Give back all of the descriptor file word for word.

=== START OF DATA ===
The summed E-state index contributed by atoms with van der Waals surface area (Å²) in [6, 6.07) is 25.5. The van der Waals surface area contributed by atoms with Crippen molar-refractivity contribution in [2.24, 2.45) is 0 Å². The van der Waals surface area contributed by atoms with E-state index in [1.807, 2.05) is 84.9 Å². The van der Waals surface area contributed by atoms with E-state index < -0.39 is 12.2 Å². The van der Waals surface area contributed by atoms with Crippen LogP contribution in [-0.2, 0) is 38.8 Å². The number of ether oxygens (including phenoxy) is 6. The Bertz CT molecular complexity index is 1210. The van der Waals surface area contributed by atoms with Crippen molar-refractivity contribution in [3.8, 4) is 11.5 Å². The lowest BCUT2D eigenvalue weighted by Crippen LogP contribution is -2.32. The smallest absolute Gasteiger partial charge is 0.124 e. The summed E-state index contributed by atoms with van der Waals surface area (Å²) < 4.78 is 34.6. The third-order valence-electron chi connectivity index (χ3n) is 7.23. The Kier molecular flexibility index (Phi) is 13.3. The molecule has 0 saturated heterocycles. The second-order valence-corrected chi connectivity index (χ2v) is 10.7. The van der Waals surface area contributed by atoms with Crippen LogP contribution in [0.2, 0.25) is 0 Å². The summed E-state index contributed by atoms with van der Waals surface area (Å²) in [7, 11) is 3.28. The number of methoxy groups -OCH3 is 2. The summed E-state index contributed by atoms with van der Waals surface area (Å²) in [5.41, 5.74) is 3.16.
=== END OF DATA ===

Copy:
The summed E-state index contributed by atoms with van der Waals surface area (Å²) in [6, 6.07) is 25.5. The van der Waals surface area contributed by atoms with Crippen molar-refractivity contribution in [2.24, 2.45) is 0 Å². The van der Waals surface area contributed by atoms with E-state index in [1.807, 2.05) is 84.9 Å². The van der Waals surface area contributed by atoms with E-state index < -0.39 is 12.2 Å². The van der Waals surface area contributed by atoms with Crippen LogP contribution in [-0.2, 0) is 38.8 Å². The number of ether oxygens (including phenoxy) is 6. The Bertz CT molecular complexity index is 1210. The van der Waals surface area contributed by atoms with Crippen molar-refractivity contribution in [3.8, 4) is 11.5 Å². The lowest BCUT2D eigenvalue weighted by Crippen LogP contribution is -2.32. The smallest absolute Gasteiger partial charge is 0.124 e. The summed E-state index contributed by atoms with van der Waals surface area (Å²) < 4.78 is 34.6. The third-order valence-electron chi connectivity index (χ3n) is 7.23. The Kier molecular flexibility index (Phi) is 13.3. The molecule has 0 saturated heterocycles. The second-order valence-corrected chi connectivity index (χ2v) is 10.7. The van der Waals surface area contributed by atoms with Crippen LogP contribution in [0.2, 0.25) is 0 Å². The summed E-state index contributed by atoms with van der Waals surface area (Å²) in [7, 11) is 3.28. The number of methoxy groups -OCH3 is 2. The summed E-state index contributed by atoms with van der Waals surface area (Å²) in [5.41, 5.74) is 3.16.